To Madison And Beyond!

Copyright © by Len Holman, 2/23/11


  There is anger in the Wisconsin capitol.  There is suspicion, and crowds with signs and people hiding out and it’s really a zoo, while the President of the U.S. wades into a pool he needs to stay out of or be sucked down into the muck.  The Democrats are hiding, which in this case is not a metaphor, but actually hiding, so that a quorum will not be formed and a bill they don’t like won’t be debated, which is a swell example for students in civics classes across the land.  The unions say Governor Scott Walker is trying to bust them, and the governor says it’s about saving money, and the chattering classes are predictably lining up according to their labels as “conservative” or “liberal” or “tea party” or whatever box a particular commentator lives in.  It’s not so much the legislation that should interest anyone very much because it’ll all work out eventually, with rancor and grudges held—nothing new there; it’s the signpost up ahead (cue “Twilight Zone” music):  This Is The New and Pervasive Politics.

  We have already seen what aroused citizens can do, and how fearful governments are with such an agitated populace, and how reactive and violent such leaders can get when someone says, “Hey, 40 years is enough,” as witness the uproar and corresponding brutal crackdown in Libya.  We have seen the Bahrain government set upon protestors with clubs and tear gas and real bullets.  We’ve seen Egypt and Tunisia, and we’re waiting on Yemen, Jordan, and maybe even Iran—while the royal House of Saud holds its collective breath.  But through it all, we Americans know that it’s those people Over There, the ones with the dark skin, funny clothes, and some kind of non-English language who do these things.  We applaud their actions and smile contentedly because they are going to build democracy. We also smile contentedly because we know that kind of civil breakdown can’t happen here. Or can it?

  In 1791, an excise tax on whiskey was passed, which Alexander Hamilton wanted, to centralize and fund the debt (sound familiar?), and which irritated people living a marginal existence in the west (which, in those days, was still east of the Mississippi), and though President Washington had his peace commissioners calm things down, he also had a militia ready, just in case.  This is called the Whiskey Rebellion or the Whiskey Insurrection in the history books, but it shows that some Americans didn’t want governments to interfere with their commerce or their lives.  It could have gotten ugly, but it didn’t.  In July of 1863, there were draft riots in New York City.  Fires were set and about 50 buildings were burned, people were killed and thousands of troops were used to put the riots down.  After several days, there was an uneasy and disgruntled peace restored.  Support for the draft and the war was still there, even as 10 percent of enlisted New Yorkers died in the war.  This was the largest civil disturbance in U.S. history (except for the Civil War, itself), but even after that, normalcy (more or less) returned—even though wealthy men could pay a $300 “commutation fee” to keep from getting their hair mussed by flying lead.  In 1931, encouraged by retired Marine Corps legend Smedley Butler, veterans descended on Washington to get paid.  They had certificates which would get them their money—but not until 1945.  President Hoover ordered Army chief of staff Douglas MacArthur to use deadly force to break up the mob, which he did with dispatch.  But no public riots, no social unrest.  It was the beginning of the Depression and people had other things to worry about.  And of course there was Kent State (we all remember that iconic photo of the young woman with terror and anguish on her face crouched next to a body on the pavement), college sit-ins, Vietnam angst on the streets and in American homes, but contrary to the wisdom of the experts, there was no mass movement toward anarchy.  Speaking of the Depression—with 25% of the population out of work, food shortages, and general deprivation, one would have thought, “This Is It.”  But it wasn’t.  We’ve had Presidents killed, congress people caught with strippers, pages of the same sex, caught with greasy hands in the public till, and all manner of impropriety, lack of integrity, and just plain greed and stupidity.  We had internment of American citizens of Japanese descent and the realization the government was listening to our phone calls, but no real sign of anything like mass demonstrations of public anger or the hint or some seismic civil disruption.  But now, we have another shot at blood in the streets—or at least, blood on the ballots, if ballots remain a part of the New Democracy.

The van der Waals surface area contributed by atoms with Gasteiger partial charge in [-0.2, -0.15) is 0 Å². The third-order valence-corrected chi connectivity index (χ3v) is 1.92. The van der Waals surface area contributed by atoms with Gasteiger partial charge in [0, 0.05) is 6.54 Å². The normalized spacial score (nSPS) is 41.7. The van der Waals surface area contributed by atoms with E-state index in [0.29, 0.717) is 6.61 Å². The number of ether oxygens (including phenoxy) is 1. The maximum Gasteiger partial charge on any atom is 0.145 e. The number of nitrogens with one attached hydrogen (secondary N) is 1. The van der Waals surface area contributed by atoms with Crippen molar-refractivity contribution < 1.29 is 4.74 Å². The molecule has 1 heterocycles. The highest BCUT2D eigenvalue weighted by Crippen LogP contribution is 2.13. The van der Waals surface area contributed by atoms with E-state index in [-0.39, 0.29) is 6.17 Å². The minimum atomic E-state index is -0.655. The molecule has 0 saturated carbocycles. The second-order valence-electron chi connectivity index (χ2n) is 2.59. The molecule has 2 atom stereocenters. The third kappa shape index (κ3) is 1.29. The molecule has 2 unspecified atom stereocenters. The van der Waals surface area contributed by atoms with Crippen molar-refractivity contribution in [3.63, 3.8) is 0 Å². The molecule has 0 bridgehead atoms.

The Madison uproar is just the tip of a monstrous iceberg.  We, as a nation, are in the throes of a national social and political re-alignment (don’t ask me where one starts and the other ends), and the result will be…uh, interesting, terrifying, frustrating, angrifying, heartbreaking and history-making (as in making the history books).  Yes, all that has been said before, but what makes this time different is that the President of the United States was the primary catalyst for it all. Sure, there was Roosevelt, who was most roundly hated by a lot of folks, but then that war started and we had a lot of other things to deal with.  There was Nixon and all that bombing of Cambodia stuff, and there was Bush and all the ingenious, “enhanced” water-drinking, but none of them evoked such widespread bitterness, revenge-seeking, and outright hatred that Obama has.  I’m not saying it has anything to do solely with the color of his skin, so much as the fear his election provoked.  It was fear that the way things were, the comfort we had—even in the face of a lot of problems we ignored—was a thing of the past. Fear is a primary motivator, and those who fear, lash out—for fear is reactionary, and reactionary behavior in the body politic is bad for business; it’s bad for the democracy business because it’s not “healthy” debate, it’s jumping at shadows and being frightened out of your wits that the landscape is dissolving and there is nothing to do but jump out of bed with the cold sweat still clinging to you and strike out at the shadows.  This activity will produce a backlash and the next thing you know, we have a state capitol filled with protesters beating drums and issuing dire warnings about the end of unions, while the other side shudders at the passion and insists it’s about saving money by budgeting, just like regular folks have to do—but at bottom, it’s about fear.  If someone would just turn on the light, everyone would see those shadows are just tables and chairs, that there is no monster, and that taking a deep breaths and getting your bearings in the bedroom would help.  You’d see the furniture has been re-arranged and some shelves and a new closet have been added.  Maybe the window curtains are different, too.  But it’s still your bedroom.  If politicians can’t even SAY what’s really going on, if they hide it in jargon and slogans, then one side will only be happy when we elect a man with the complexion of a polar bear and the politics of Barry Goldwater, and the opposite side will only be happy if every conservative gets a virus that turns him or her into Eugene Debs.  Not gonna happen.  So far, no riots in the streets of D.C., no strafing of crowds, no tear gassing of the demonstrators in Wisconsin’s capitol—just the riotous fever that fears causes in the mind, just the hint that if no one turns on the light, we’ll all be in darkness.  And yes, it CAN happen here.